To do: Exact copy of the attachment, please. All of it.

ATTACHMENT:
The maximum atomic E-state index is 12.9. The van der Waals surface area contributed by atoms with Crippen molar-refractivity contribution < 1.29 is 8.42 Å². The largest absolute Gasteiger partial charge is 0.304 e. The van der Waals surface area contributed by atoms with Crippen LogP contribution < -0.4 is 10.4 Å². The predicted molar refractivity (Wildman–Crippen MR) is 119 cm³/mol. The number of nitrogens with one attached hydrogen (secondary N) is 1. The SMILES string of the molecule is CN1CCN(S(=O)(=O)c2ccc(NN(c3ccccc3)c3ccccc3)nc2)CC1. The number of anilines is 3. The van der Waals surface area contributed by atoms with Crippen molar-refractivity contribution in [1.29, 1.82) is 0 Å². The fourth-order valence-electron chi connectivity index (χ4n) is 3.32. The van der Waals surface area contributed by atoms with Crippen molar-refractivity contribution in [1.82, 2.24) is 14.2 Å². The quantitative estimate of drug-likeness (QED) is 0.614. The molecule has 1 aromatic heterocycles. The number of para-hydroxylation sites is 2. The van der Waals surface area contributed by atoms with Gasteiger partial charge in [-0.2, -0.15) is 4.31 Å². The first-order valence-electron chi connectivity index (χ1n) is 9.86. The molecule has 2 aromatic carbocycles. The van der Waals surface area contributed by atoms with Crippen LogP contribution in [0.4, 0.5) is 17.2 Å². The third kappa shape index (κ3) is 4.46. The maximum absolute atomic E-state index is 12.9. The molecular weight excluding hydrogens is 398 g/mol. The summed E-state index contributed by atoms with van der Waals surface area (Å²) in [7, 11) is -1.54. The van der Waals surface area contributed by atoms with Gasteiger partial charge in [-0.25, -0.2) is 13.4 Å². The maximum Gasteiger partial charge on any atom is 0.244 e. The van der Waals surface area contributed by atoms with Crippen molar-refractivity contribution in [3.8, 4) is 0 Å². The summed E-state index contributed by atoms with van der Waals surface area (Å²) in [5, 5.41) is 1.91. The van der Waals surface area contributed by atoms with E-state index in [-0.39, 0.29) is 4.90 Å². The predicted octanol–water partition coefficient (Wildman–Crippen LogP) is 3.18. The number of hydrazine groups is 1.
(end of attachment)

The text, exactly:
The maximum atomic E-state index is 12.9. The van der Waals surface area contributed by atoms with Crippen molar-refractivity contribution < 1.29 is 8.42 Å². The largest absolute Gasteiger partial charge is 0.304 e. The van der Waals surface area contributed by atoms with Crippen LogP contribution < -0.4 is 10.4 Å². The predicted molar refractivity (Wildman–Crippen MR) is 119 cm³/mol. The number of nitrogens with one attached hydrogen (secondary N) is 1. The SMILES string of the molecule is CN1CCN(S(=O)(=O)c2ccc(NN(c3ccccc3)c3ccccc3)nc2)CC1. The number of anilines is 3. The van der Waals surface area contributed by atoms with Crippen molar-refractivity contribution in [1.29, 1.82) is 0 Å². The fourth-order valence-electron chi connectivity index (χ4n) is 3.32. The van der Waals surface area contributed by atoms with Crippen molar-refractivity contribution in [1.82, 2.24) is 14.2 Å². The quantitative estimate of drug-likeness (QED) is 0.614. The molecule has 1 aromatic heterocycles. The number of para-hydroxylation sites is 2. The van der Waals surface area contributed by atoms with Gasteiger partial charge in [-0.2, -0.15) is 4.31 Å². The first-order valence-electron chi connectivity index (χ1n) is 9.86. The molecule has 2 aromatic carbocycles. The van der Waals surface area contributed by atoms with Crippen LogP contribution in [0.4, 0.5) is 17.2 Å². The third kappa shape index (κ3) is 4.46. The maximum absolute atomic E-state index is 12.9. The molecular weight excluding hydrogens is 398 g/mol. The summed E-state index contributed by atoms with van der Waals surface area (Å²) in [7, 11) is -1.54. The van der Waals surface area contributed by atoms with Gasteiger partial charge in [-0.25, -0.2) is 13.4 Å². The maximum Gasteiger partial charge on any atom is 0.244 e. The van der Waals surface area contributed by atoms with Crippen molar-refractivity contribution in [3.8, 4) is 0 Å². The summed E-state index contributed by atoms with van der Waals surface area (Å²) in [5, 5.41) is 1.91. The van der Waals surface area contributed by atoms with E-state index in [-0.39, 0.29) is 4.90 Å². The predicted octanol–water partition coefficient (Wildman–Crippen LogP) is 3.18. The number of hydrazine groups is 1.